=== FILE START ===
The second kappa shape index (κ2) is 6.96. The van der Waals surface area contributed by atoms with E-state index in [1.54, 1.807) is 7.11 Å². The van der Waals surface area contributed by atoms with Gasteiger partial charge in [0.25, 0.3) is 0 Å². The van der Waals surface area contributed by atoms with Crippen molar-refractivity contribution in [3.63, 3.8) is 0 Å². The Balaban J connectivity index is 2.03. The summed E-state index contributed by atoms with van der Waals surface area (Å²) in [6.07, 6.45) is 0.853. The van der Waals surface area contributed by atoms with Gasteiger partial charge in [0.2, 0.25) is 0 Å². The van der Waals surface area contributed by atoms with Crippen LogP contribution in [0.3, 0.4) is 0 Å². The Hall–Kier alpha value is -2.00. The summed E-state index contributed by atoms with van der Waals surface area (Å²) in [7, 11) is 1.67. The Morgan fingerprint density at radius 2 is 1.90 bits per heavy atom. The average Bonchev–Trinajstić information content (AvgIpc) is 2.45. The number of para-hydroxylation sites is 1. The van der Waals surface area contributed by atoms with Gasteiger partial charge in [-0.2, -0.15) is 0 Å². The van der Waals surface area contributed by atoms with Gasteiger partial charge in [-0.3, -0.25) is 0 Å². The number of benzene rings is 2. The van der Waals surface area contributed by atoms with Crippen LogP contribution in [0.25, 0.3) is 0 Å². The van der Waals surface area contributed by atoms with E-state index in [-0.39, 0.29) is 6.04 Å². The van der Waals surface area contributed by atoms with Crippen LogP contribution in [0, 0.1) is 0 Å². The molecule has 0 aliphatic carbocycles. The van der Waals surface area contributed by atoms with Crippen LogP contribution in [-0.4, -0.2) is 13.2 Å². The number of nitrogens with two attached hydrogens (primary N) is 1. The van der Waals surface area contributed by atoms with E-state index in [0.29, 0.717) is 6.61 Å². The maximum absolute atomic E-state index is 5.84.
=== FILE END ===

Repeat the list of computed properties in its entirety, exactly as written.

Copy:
The second kappa shape index (κ2) is 6.96. The van der Waals surface area contributed by atoms with E-state index in [1.54, 1.807) is 7.11 Å². The van der Waals surface area contributed by atoms with Gasteiger partial charge in [0.25, 0.3) is 0 Å². The van der Waals surface area contributed by atoms with Crippen molar-refractivity contribution in [3.63, 3.8) is 0 Å². The Balaban J connectivity index is 2.03. The summed E-state index contributed by atoms with van der Waals surface area (Å²) in [6.07, 6.45) is 0.853. The van der Waals surface area contributed by atoms with Gasteiger partial charge in [0.2, 0.25) is 0 Å². The van der Waals surface area contributed by atoms with Crippen LogP contribution in [0.3, 0.4) is 0 Å². The Hall–Kier alpha value is -2.00. The summed E-state index contributed by atoms with van der Waals surface area (Å²) in [7, 11) is 1.67. The Morgan fingerprint density at radius 2 is 1.90 bits per heavy atom. The average Bonchev–Trinajstić information content (AvgIpc) is 2.45. The number of para-hydroxylation sites is 1. The van der Waals surface area contributed by atoms with Gasteiger partial charge in [-0.2, -0.15) is 0 Å². The van der Waals surface area contributed by atoms with Gasteiger partial charge in [-0.3, -0.25) is 0 Å². The number of benzene rings is 2. The van der Waals surface area contributed by atoms with Crippen LogP contribution in [0.25, 0.3) is 0 Å². The van der Waals surface area contributed by atoms with E-state index in [-0.39, 0.29) is 6.04 Å². The van der Waals surface area contributed by atoms with Crippen LogP contribution in [0, 0.1) is 0 Å². The molecule has 0 aliphatic carbocycles. The van der Waals surface area contributed by atoms with Crippen LogP contribution in [-0.4, -0.2) is 13.2 Å². The number of nitrogens with two attached hydrogens (primary N) is 1. The van der Waals surface area contributed by atoms with E-state index in [0.29, 0.717) is 6.61 Å². The maximum absolute atomic E-state index is 5.84.